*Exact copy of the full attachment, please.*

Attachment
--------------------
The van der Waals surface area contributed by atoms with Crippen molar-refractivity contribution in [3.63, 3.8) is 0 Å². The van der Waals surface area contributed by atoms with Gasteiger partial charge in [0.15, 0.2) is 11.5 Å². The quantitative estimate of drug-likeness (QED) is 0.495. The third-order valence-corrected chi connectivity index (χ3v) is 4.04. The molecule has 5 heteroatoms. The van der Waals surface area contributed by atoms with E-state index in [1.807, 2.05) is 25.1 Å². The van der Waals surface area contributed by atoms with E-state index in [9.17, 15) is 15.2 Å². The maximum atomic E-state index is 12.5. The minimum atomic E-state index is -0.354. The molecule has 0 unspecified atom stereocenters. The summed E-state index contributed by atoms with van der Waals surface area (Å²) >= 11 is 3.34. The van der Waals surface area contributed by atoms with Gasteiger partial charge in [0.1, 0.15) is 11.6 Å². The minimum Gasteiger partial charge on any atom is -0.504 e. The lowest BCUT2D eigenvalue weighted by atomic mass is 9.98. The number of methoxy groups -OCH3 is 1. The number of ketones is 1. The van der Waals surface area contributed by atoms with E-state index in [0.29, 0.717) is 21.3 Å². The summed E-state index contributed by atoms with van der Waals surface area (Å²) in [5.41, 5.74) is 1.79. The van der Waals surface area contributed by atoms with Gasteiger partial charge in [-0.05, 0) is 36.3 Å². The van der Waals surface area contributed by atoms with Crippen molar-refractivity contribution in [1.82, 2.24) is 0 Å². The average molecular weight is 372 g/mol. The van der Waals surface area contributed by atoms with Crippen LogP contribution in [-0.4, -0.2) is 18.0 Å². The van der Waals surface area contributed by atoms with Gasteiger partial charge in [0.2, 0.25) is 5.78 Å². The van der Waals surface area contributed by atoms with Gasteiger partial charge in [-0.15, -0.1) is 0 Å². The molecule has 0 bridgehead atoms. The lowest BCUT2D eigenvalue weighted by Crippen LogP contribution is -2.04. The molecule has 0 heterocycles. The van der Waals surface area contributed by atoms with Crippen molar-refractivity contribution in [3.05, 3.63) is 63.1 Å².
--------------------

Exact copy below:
The van der Waals surface area contributed by atoms with Crippen molar-refractivity contribution in [3.63, 3.8) is 0 Å². The van der Waals surface area contributed by atoms with Gasteiger partial charge in [0.15, 0.2) is 11.5 Å². The quantitative estimate of drug-likeness (QED) is 0.495. The third-order valence-corrected chi connectivity index (χ3v) is 4.04. The molecule has 5 heteroatoms. The van der Waals surface area contributed by atoms with E-state index in [1.807, 2.05) is 25.1 Å². The van der Waals surface area contributed by atoms with E-state index in [9.17, 15) is 15.2 Å². The maximum atomic E-state index is 12.5. The minimum atomic E-state index is -0.354. The molecule has 0 unspecified atom stereocenters. The summed E-state index contributed by atoms with van der Waals surface area (Å²) >= 11 is 3.34. The van der Waals surface area contributed by atoms with Gasteiger partial charge in [0.1, 0.15) is 11.6 Å². The minimum Gasteiger partial charge on any atom is -0.504 e. The lowest BCUT2D eigenvalue weighted by atomic mass is 9.98. The number of methoxy groups -OCH3 is 1. The number of ketones is 1. The van der Waals surface area contributed by atoms with E-state index in [0.29, 0.717) is 21.3 Å². The summed E-state index contributed by atoms with van der Waals surface area (Å²) in [5.41, 5.74) is 1.79. The van der Waals surface area contributed by atoms with Gasteiger partial charge in [-0.05, 0) is 36.3 Å². The van der Waals surface area contributed by atoms with Crippen molar-refractivity contribution in [1.82, 2.24) is 0 Å². The average molecular weight is 372 g/mol. The van der Waals surface area contributed by atoms with Crippen LogP contribution in [-0.4, -0.2) is 18.0 Å². The van der Waals surface area contributed by atoms with Gasteiger partial charge in [0.2, 0.25) is 5.78 Å². The van der Waals surface area contributed by atoms with Gasteiger partial charge in [-0.15, -0.1) is 0 Å². The molecule has 0 bridgehead atoms. The lowest BCUT2D eigenvalue weighted by Crippen LogP contribution is -2.04. The molecule has 0 heterocycles. The van der Waals surface area contributed by atoms with Crippen molar-refractivity contribution in [3.05, 3.63) is 63.1 Å².